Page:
Their fates were sealed in envelopes that were opened with much fanfare at medical schools and other venues across the country Friday.
More than 300 students from the University of Maryland and Johns Hopkins University — and thousands more at other medical schools around the country and world — learned where they would train to become doctors. The Maryland students gathered at the Hippodrome Theatre; Hopkins students assembled at a medical campus building.
It's called Match Day and it's how Jessie Werner found out she would study emergency medicine at hospitals affiliated with Brown University in Rhode Island, her first choice.
"It feels great," Werner said with a wide smile on her face after opening her letter on stage at the Hippodrome Theatre before her classmates.
The 33-year-old student from the University of Maryland School of Medicine didn't plan on becoming a doctor when she went to Vassar College in New York. She got a liberal arts eduction and joined AmeriCorps, and ended up tending to victims of the terrorist attacks of Sept. 11, 2001, in New York City. She taught sixth graders and worked at other jobs until she realized she wanted to follow in the footsteps of her parents, a cardiologist and an oncologist.
"I want to make a positive impact in the lives of other people," she said. "Like my parents."
For Werner, her match has added significance becauseher husband has applied to Brown for graduate school.
Around the country, 42,370 registered applicants vied for 30,750 positions in more than 4,800 U.S. residency programs, according to the National Resident Matching Program, a nonprofit that uses a computer program that considers applicants' preferences when matching them with programs that have offered them positions. This year's class was the largest since the Match Day program began in the 1950s. There were almost 800 more applicants than last year, making residencies more competitive.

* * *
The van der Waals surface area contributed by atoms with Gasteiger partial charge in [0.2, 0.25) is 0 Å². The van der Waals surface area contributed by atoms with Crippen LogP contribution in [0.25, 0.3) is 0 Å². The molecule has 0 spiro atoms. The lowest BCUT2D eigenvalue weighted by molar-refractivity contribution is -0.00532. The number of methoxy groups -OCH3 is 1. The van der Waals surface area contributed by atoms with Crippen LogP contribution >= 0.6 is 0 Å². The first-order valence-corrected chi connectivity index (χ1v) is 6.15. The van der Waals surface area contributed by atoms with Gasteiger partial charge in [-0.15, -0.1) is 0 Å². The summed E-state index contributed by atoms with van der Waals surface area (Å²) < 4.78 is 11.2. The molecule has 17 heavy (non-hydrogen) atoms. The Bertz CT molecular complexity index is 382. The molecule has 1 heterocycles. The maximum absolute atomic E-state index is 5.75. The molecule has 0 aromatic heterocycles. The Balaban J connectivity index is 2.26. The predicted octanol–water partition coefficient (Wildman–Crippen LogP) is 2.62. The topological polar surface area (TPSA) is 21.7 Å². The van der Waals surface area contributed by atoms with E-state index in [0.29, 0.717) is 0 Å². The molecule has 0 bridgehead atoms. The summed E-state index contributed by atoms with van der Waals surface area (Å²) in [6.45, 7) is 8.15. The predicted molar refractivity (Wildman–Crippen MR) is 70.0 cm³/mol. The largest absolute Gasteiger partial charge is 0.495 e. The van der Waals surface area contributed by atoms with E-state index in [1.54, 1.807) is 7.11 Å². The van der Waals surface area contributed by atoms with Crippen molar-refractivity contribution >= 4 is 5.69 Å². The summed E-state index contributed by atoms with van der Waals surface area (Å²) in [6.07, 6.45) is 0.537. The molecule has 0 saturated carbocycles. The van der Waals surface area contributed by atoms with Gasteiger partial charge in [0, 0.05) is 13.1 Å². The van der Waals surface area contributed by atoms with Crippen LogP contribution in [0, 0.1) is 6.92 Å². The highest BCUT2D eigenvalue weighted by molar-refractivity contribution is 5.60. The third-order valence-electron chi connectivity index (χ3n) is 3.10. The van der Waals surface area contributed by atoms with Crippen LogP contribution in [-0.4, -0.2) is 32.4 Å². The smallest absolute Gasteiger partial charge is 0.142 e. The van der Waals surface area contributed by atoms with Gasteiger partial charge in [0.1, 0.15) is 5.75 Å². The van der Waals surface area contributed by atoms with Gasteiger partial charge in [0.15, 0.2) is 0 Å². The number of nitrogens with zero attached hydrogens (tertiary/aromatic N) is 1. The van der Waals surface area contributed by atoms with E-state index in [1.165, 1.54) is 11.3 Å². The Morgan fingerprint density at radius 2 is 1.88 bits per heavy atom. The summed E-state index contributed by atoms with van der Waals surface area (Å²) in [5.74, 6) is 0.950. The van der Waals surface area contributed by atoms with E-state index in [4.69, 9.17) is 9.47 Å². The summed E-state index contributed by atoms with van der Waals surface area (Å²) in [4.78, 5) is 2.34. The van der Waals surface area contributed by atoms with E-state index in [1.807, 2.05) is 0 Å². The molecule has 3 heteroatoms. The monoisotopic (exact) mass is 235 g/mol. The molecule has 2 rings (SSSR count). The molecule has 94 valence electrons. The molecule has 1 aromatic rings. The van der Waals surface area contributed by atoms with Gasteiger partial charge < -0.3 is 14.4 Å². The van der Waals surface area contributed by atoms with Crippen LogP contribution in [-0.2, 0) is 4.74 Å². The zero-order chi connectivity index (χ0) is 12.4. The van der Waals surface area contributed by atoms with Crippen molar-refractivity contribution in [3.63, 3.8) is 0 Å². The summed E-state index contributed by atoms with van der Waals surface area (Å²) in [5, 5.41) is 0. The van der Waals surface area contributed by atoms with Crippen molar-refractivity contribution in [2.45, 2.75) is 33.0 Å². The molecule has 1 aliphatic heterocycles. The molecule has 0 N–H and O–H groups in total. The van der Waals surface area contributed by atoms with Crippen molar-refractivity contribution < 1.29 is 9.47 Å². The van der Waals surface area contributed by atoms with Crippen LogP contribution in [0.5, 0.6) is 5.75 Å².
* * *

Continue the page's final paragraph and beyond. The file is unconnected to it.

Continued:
At the Hippodrome ceremony, each student walked up to the stage to a song they'd selected, ranging from "Here Comes The Sun" by The Beatles, which Werner picked, to the theme song for the game show "The Price is Right." One student chose "The Imperial March" from Star Wars. Some stopped to hug family members, others danced their way onto the stage and high-fived classmates. One woman carried her sleeping infant.
Many students learned they would be doing local residencies at Mercy Medical Center, Maryland or Hopkins. Others will be moving to California, or to Massachusetts General Hospital in Boston or Emory University Hospital in Atlanta, with focuses ranging from pediatrics and internal medicine to psychiatry, general surgery or radiology.
Following tradition, each Maryland student stuffed a $5 bill into a miniature Davidge Hall model, the school's oldest building. The last one to learn their residency location would collect the money and pay for drinks for the class later when they celebrate at a bar.
Across town, Johns Hopkins medical student Maame Sampah and her classmates each received a letter opener to slice open their envelopes. She said she accidentally cut herself but didn't even notice because she was so nervous.
"It was the most nerve-racking thing ever," she said.
Sampah, 31, was hoping for a residency in general surgery at hospitals affiliated with Washington University in St. Louis, the Cleveland Clinic or Hopkins. Instead, she'll be working at the Washington Hospital Center in D.C.
"It's good. I'm happy. I have a ton of family and friends in the area," she said. Plus, it means her fiance will not have to change jobs.
Sampah was inspired to become a doctor as child while growing up in a small town in Ghana and watching her mother, a nurse, tend to community members.
"It spoke to me," she said. "I still want to do some research. It's something special to do research at a very basic level but also see it translated into actual care for patients."